Vaccine-resistant pneumonia has increased

There are warnings that cases of vaccine-resistant pneumonia are on the rise.

There are warnings that cases of vaccine-resistant pneumonia are on the rise. Photo: Getty

Cases of vaccine-resistant pneumonia are increasing despite the jab being included in routine childhood immunisations.

A national study by the University of NSW and other research centres found the majority of 779 children admitted to hospital with pneumonia had been fully vaccinated.

Data from children hospitalised was collected from 11 tertiary paediatric hospitals across Australia between 2015 and 2018.

UNSW’s Dr Nusrat Homaira said the current vaccine should provide optimal protection against 13 different variations of bacterial pneumonia.

But two serotypes, a group of similar microorganisms like bacteria or viruses, called serotypes 3 and 19A are bypassing the effects of the vaccine.

There are two possible explanations for why the vaccine has failed to prevent children from developing serious pneumonia illnesses.

The study suggested the vaccine does not produce a strong enough immune response due to biochemical properties of serotype 3.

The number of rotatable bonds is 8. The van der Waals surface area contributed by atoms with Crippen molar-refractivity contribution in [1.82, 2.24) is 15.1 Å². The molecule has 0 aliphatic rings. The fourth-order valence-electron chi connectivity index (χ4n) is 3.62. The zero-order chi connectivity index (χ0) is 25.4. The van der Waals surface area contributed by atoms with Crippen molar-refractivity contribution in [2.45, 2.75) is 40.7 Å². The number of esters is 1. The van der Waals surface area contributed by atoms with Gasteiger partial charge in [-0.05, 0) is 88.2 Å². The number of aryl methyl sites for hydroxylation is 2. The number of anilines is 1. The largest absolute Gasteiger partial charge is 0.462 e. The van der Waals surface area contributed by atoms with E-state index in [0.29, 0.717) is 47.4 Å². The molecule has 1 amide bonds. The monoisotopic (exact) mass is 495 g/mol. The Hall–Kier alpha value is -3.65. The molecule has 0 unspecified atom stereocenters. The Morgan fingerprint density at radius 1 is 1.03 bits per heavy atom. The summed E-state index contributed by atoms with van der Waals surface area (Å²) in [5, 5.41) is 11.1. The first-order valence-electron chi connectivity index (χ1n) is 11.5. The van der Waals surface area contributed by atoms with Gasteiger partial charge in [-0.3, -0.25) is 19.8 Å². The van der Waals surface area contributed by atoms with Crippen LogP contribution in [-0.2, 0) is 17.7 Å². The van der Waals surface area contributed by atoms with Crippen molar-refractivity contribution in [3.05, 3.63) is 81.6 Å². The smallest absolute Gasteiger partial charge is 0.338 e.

The second possible reason could be that the time frame in which vaccines are administered does not cause lasting immunity.

The data used was from children who were administered vaccines at two months, four months and six months of age.

Most countries administer vaccines at four months, six months and 12 months.

“Having the final dose at 12 months provides more lasting protection than having the last dose at six months,” Dr Homaira said.

Australia has moved its dose schedule to reflect other countries since 2018, while new formulations of bacterial pneumonia vaccines are becoming available.

Researchers are also calling for routine testing of lung fluid to better monitor the development of pneumonia illnesses and newer formulation of vaccines for better protection.


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